A new study from the researchers of the University of Sheffield has found that obesity could be an additional burden on your brain health and it may even exacerbate Alzheimer’s disease.
The study, published in The Journal of Alzheimer’s Disease Reports, also highlighted how obesity in mid-life could have an impact on your brain health in older age.
Lead author Prof. Annalena Venneri said, “More than 50 million people are thought to be living with Alzheimer’s disease and despite decades of groundbreaking studies and a huge global research effort we still don’t have a cure for this cruel disease.”
“Prevention plays such an important role in the fight against the disease,” she explained. “It is important to stress this study does not show that obesity causes Alzheimer’s, but what it does show is that being overweight is an additional burden on brain health and it may exacerbate the disease.”
“The diseases that cause dementia such as Alzheimer’s and vascular dementia lurk in the background for many years, so waiting until your 60s to lose weight is too late,” Prof. Venneri added. “We need to start thinking about brain health and preventing these diseases much earlier. Educating children and adolescents about the burden being overweight has on multimorbidities including neurodegenerative diseases is vital.”
The researchers looked at the MRI brain scans of “47 patients clinically diagnosed with mild Alzheimer’s disease, 68 patients with mild cognitive impairment, and 57 cognitively healthy individuals,” according to Medical Xpress.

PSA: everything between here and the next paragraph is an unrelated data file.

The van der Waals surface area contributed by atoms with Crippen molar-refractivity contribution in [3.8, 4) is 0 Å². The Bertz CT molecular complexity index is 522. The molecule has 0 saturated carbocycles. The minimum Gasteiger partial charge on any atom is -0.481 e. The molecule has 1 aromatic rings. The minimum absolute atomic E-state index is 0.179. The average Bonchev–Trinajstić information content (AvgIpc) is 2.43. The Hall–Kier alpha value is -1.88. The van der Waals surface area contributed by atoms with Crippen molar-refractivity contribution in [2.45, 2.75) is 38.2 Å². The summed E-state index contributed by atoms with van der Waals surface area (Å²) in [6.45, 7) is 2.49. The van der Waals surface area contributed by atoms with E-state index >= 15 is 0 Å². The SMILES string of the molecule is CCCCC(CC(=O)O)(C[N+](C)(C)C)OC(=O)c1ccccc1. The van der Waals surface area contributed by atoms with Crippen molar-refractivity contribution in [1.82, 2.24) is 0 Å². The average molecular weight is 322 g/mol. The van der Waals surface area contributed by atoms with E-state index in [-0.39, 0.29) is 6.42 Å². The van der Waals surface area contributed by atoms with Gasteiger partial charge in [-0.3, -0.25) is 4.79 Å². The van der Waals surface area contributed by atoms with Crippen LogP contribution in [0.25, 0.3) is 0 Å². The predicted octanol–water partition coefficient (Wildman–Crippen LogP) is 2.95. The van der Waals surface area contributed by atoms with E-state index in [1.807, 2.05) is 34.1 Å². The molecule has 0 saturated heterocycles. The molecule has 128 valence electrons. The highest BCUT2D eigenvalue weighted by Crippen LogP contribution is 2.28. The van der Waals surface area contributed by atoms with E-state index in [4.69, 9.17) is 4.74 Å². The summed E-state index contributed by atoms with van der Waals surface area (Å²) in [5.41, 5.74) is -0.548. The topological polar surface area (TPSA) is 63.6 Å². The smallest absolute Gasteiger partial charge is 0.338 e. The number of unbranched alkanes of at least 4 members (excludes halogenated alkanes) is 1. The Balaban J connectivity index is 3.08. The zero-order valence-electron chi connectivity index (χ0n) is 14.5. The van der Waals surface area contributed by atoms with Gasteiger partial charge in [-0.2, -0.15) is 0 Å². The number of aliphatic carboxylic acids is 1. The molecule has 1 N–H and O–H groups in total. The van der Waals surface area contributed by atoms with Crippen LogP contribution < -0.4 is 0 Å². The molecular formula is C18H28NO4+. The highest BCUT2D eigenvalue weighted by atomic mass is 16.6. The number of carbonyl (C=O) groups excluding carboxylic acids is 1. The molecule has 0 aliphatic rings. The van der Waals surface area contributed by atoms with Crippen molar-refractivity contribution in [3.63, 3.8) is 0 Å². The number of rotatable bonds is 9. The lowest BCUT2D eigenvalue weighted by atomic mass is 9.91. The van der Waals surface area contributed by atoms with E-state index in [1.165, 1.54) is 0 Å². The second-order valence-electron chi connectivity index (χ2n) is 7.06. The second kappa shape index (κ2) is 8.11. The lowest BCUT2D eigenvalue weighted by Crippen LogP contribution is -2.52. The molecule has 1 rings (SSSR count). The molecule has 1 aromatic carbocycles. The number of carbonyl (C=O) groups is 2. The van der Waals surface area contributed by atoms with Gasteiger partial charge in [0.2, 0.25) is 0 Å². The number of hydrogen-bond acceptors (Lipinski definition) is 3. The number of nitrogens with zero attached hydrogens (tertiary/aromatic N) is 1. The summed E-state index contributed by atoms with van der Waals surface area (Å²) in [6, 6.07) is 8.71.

They used three complementary, computational techniques to examine the brain’s anatomy, the fibers of the brain, and blood flow.
The team then compared multiple brain images, measuring differences in local concentrations of brain tissues to assess the grey matter, white matter, cerebral blood flow, and obesity. Grey matter volume degenerates during the onset of dementia or Alzheimer’s disease.
In patients with mild dementia, the team found a positive association between obesity and grey matter volume, suggesting that obesity might have a role in neural vulnerability in cognitively healthy individuals.
The researchers also found that maintaining a healthy weight could help preserve brain structure in the presence of age and disease-related weight loss, according to Medical Xpress.
Co-author of the study Dr. Matteo De Marco of the University of Sheffield’s Neuroscience Institute said, “Weight-loss is commonly one of the first symptoms in the early stages of Alzheimer’s disease as people forget to eat or begin to snack on easy-to-grab foods like biscuits or crisps, in place of more nutritional meals.”
“We found that maintaining a healthy weight could help preserve brain structure in people who are already experiencing mild Alzheimer’s disease dementia,” he added.
“Unlike other diseases such as cardiovascular disease or diabetes, people don’t often think about the importance of nutrition in relation to neurological conditions, but these findings show it can help to preserve brain structure.”
The article was originally published last week in Medical Xpress.